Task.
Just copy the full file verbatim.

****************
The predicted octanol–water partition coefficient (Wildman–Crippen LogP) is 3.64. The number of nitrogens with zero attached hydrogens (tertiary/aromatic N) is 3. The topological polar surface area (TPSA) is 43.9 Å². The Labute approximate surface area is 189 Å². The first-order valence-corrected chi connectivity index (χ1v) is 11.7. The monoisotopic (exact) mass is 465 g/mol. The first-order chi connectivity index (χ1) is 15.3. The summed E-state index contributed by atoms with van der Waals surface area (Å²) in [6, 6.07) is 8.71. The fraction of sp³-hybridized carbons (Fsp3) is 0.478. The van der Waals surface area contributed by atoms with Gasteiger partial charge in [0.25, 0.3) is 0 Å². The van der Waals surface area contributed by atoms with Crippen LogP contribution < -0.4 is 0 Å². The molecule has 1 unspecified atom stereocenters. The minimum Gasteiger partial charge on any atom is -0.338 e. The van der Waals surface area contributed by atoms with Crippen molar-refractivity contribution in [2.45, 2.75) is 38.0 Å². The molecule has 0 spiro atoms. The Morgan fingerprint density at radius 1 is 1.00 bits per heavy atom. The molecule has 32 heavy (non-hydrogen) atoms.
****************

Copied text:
The predicted octanol–water partition coefficient (Wildman–Crippen LogP) is 3.64. The number of nitrogens with zero attached hydrogens (tertiary/aromatic N) is 3. The topological polar surface area (TPSA) is 43.9 Å². The Labute approximate surface area is 189 Å². The first-order valence-corrected chi connectivity index (χ1v) is 11.7. The monoisotopic (exact) mass is 465 g/mol. The first-order chi connectivity index (χ1) is 15.3. The summed E-state index contributed by atoms with van der Waals surface area (Å²) in [6, 6.07) is 8.71. The fraction of sp³-hybridized carbons (Fsp3) is 0.478. The van der Waals surface area contributed by atoms with Gasteiger partial charge in [0.25, 0.3) is 0 Å². The van der Waals surface area contributed by atoms with Crippen LogP contribution < -0.4 is 0 Å². The molecule has 1 unspecified atom stereocenters. The minimum Gasteiger partial charge on any atom is -0.338 e. The van der Waals surface area contributed by atoms with Crippen molar-refractivity contribution in [2.45, 2.75) is 38.0 Å². The molecule has 0 spiro atoms. The Morgan fingerprint density at radius 1 is 1.00 bits per heavy atom. The molecule has 32 heavy (non-hydrogen) atoms.